SMX East 2011: The Current State Of Personalized Search
This session, part of the Big Picture track, will look at personalization in its incarnations at Google and Bing, and suggests what marketers should do in a personalized search world.
Moderator: Danny Sullivan, Editor-in-Chief, Search Engine Land (@dannysullivan)
And for some more big picture stuff on the topic of personalized search, Eli Pariser’s keynote this morning was thought provoking and forward looking. Danny says that this follows up on Eli’s presentation and we’re going to check in on the current state of personalized search.
Jack Menzel, a Google product manager, points out that we all know what SMX is. Except if you’re in the UK, where it’s a motocross show, or a Samung camera, or a snow bike, or sports glasses… This is too good an example of an ambiguous query.
So what’s personalization? According to Eli it will end the world and trap us all in a bubble. But there’s a lot included in “personalized” search that’s not personal, but contextual. Language is imprecise. Personalization can help fill in the gaps:
Here are examples:
- Country – Taxes: the IRS vs. her Majesty’s revenues
- Recent searches – Amazon
- Interests – Dominion
- Preferred sites – scrabble dictionary
- Social endorsements – +1 shown in results
Filter Bubble: Personalization is working!
Perfect personalization + Totally passive users + Myopic focus on clicks = VERY BAD DISTOPIA
If we had perfect personalization, if we were to abandon free will, and if we assume that relevance is only based on clicks… this perfect storm would be bad.
- Personalization is far from perfect.
- Users have active info needs.
- Quality relevance is more than just clicks.
The moral of the story:
- Users maintain control over their data.
- Be transparent about ho the data is used.
- There is no canonical result set for a query.
Stefan Weitz takes the podium and says Jack’s lucky Eli’s not here. Eli’s bigger than him.
Deep Thoughts …
- Personalization is not just about re-ranking of results.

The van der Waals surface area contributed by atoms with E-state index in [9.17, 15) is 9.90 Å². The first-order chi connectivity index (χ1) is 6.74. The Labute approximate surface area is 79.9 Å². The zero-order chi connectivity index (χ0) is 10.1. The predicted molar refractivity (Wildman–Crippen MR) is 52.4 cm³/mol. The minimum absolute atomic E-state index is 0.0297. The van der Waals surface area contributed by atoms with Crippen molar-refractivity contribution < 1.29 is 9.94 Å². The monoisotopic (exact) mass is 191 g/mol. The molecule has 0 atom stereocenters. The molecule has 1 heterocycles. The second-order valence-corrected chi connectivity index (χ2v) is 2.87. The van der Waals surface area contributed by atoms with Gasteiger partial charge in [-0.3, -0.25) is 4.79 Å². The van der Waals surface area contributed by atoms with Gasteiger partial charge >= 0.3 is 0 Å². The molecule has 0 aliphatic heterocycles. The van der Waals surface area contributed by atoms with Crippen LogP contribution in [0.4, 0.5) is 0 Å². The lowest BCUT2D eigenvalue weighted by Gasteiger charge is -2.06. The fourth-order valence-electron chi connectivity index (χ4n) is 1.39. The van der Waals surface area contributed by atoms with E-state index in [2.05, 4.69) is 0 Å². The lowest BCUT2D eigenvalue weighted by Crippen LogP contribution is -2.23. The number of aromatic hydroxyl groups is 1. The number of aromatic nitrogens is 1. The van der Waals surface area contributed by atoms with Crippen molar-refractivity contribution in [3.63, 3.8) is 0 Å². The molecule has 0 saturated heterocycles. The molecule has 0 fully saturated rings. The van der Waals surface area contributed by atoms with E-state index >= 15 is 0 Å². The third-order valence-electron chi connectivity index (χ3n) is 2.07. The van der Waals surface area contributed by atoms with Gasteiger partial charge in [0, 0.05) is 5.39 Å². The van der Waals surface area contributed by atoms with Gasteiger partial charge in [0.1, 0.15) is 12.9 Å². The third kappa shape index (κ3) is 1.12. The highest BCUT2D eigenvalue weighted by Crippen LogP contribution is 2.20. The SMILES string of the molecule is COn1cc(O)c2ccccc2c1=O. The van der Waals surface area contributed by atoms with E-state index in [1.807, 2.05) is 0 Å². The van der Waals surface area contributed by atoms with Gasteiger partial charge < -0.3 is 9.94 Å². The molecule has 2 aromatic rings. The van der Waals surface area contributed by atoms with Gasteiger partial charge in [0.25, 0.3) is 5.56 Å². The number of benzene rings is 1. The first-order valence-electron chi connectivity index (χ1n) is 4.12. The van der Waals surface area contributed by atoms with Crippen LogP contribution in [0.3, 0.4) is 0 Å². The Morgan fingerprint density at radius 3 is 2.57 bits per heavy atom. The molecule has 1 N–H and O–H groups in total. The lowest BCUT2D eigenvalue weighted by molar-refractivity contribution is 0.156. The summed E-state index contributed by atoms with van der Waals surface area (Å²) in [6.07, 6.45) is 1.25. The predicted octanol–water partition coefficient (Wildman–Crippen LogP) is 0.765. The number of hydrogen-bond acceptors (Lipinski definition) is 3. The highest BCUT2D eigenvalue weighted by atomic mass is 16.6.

- They look at providing the highest value at the lowest cost. What’s the minimum processing power, or info required from user and session, for the greatest result?
- The 5 Ws apply: who where what, when, why
- Often really a proxy for intent.
- Selective personalization. Different models for different classes of queries, and within those classes, which queries react better to personalization. Overpersonalization goes the other way – there can be too much.
Personalization is the new reality.
When: What time is it?
Where: Carmen Sandiego
Why: So Meta
Why do we think these queries with these common characteristic end this way? Again, they look at them as a proxy for intent.
Personalized search has become just plain search. It includes:
- Presentation: how can they look different
- Context: previous behavior
- Dynamics: whats been hanging across the Web and what you’ve seen before
He does a query for solar panels and Rick Perry (separately) and can see his friends’ interactions with sites, directing his attention to them.
There are also differences in rendering. Results liked by friends on Facebook are moved up to page 1 from page 2 or 3.
Entity collapse is also happening. If friends are liking a brand on Facebook, a website on that topic might show up prominently in SERPs as they map that the topics are the same.
CIS is a common medical term, but there are many other definitions, and the phrase is quite ambiguous. If they see you going back to a certain page for an ambiguous query over and over, the result will go up in results. However, their application of this is done carefully. It’s restricted to queries that appear to be navigational in nature.
INTRODUCING: ADAPTIVE SEARCH
Rolling out right now!
It learns from your behaviors.
Search for [jsm] and Jimmy Swaggart Ministries comes up top. Do a search for [bootstrap method] first, and then [jsm] and reranking toward science/math/computers. It’s not just based on the last query – “it’s better”.
Presentation layers are top secret. How’s that for a teaser?
In response to Eli, what about serendipity? Bing has researched the topic: “From X-Rays to Silly Putty via Uranus: Serendipity and its Role in Web Search”. For every result they asked people to rank if the result was relevant and interesting. The point was trying to define what is serendipity anyway?
Look at everyone who did the searches, all their queries, all their ratings, their search history, etc. Can they find correlation between their ratings and their “filter bubble”. Things that were interesting but not relevant hd a higher score than things that were relevant but not interesting. People would rather get results that are interesting.
Danny asks if personalization means SEO is dead? Jack says it actually makes you job easier. You don’t have to be the “best” bus schedule in the world. What does that even mean? You just have to be most relevant for who’s looking for you. It is hard that it’s harder to measure. Danny points out, though, that’s only the case if you’re only measuring ranking.